Montreal

With CAQ's plan to abolish school boards, stakes are high in EMSB probe

The Education Ministry's investigation into governance issues at Quebec's largest English-language school board couldn't come at a worse time, with legislation in the works to abolish all Quebec school boards.

Investigation of English board's governance issues comes as CAQ drafts bill to do away with boards altogether

QESBA President Dan Lamoureux says there is a difference between the situation at one school board and the issue of changing the way schools are governed. (CBC)

The Education Ministry's investigation into governance issues at Quebec's largest English-language school board couldn't come at a worse time.

The Legault government has legislation in the works to abolish all Quebec school boards — one of the Coalition Avenir Québec's key promises during the election campaign.

But defenders of the system seem ready to take the Education Minister Jean-François Roberge at his word when he says there is no link between the probe of the English Montreal School Board (EMSB) announced this week and the plan to do away with school boards.

EMSB vice-chair Joe Ortona wouldn't go so far as to say he believes launching the investigation was a political move on the government's part.

"I would be accusing the minister of being in bad faith if I said that this was to further a political agenda," sais EMSB vice-chair Joe Ortona Wednesday, as his board committed to co-operate with the probe.

"I have no indication of that, and I certainly am not suggesting that," he said.

Roberge has been adamant that the decision to launch an inquiry into alleged irregularities in the awarding of contracts and a toxic work environment at the EMSB has nothing to do with the plan to get rid of school boards altogether.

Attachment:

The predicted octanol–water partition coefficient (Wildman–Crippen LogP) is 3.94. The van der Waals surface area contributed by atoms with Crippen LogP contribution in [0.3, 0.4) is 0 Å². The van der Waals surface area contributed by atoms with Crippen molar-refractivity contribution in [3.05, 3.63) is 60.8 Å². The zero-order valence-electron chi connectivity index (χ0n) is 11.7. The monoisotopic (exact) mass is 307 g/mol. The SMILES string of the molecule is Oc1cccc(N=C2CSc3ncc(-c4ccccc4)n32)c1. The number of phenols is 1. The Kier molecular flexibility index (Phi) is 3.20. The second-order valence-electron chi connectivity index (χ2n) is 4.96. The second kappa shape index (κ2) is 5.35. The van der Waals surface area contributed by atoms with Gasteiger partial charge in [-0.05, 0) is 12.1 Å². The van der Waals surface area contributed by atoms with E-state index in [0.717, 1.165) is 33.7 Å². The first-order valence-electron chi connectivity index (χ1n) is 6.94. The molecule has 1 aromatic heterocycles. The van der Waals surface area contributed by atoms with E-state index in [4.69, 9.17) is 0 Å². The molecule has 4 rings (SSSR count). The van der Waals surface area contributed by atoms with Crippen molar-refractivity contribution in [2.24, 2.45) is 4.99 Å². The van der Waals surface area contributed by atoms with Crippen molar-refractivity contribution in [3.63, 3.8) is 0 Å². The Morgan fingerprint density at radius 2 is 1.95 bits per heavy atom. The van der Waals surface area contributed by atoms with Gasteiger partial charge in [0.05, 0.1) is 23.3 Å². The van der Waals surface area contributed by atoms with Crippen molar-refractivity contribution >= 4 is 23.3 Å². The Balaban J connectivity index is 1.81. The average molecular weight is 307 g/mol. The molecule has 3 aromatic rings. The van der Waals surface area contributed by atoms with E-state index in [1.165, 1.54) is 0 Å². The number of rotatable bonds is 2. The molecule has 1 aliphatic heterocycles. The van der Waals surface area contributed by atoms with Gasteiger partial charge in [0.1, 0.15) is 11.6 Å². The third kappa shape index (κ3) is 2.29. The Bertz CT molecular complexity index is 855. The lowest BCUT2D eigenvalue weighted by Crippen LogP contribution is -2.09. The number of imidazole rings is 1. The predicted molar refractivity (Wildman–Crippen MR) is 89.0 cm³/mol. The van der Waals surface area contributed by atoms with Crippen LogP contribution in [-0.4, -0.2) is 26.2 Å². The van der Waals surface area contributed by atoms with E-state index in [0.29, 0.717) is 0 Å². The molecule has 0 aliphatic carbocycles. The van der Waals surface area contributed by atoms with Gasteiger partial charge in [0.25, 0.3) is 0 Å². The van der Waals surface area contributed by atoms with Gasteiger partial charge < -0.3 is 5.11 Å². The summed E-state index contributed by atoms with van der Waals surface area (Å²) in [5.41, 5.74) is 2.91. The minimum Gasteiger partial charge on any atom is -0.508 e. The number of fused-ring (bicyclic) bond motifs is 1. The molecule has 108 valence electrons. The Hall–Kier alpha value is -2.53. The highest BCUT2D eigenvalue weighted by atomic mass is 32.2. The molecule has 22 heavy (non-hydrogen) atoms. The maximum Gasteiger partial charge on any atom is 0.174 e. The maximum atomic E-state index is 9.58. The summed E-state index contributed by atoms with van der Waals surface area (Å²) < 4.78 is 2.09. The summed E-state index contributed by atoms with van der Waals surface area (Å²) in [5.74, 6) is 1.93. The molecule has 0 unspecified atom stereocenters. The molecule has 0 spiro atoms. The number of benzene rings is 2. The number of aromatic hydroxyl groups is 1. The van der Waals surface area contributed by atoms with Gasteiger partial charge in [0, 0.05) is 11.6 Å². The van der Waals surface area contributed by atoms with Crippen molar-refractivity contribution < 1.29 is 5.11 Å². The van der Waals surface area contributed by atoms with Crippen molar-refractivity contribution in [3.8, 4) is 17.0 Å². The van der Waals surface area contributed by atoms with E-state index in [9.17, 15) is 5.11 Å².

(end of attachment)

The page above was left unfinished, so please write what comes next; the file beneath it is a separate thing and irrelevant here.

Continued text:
The bill, which could be introduced this coming session, would transfer the power of school boards to "service centres," run by representatives of school governing boards, comprised of parents, teachers, principals and local community members.

Joe Ortona, vice-chair at the EMSB, wouldn't speculate as to whether the provincial government is playing politics when it comes to the timing of the investigation into the school board. (Kate McKenna/CBC)

Anglo-rights groups argue the elimination of elected school boards — as the former Liberal government also tried to do before dumping Bill 86 — would violate the constitutional right of English-speaking Quebecers to control their own institutions.

The Quebec English School Board Association (QESBA), which represents all nine English-language boards in the province, has vowed to take the fight against abolishing school boards all the way to the Supreme Court, if necessary.

In a statement, Dan Lamoureux, president of the Quebec English School Boards Association, said there is a difference between the situation at one school board and the issue of changing the way schools are governed.

He acknowledged the situation at the EMSB is "of concern," and that governance and operational issues occur at all levels of government and must be dealt with.

"An examination by a qualified outside party will help all concerned to adopt any corrective measures if necessary."

With files from Ainslie MacLellan and Kate McKenna

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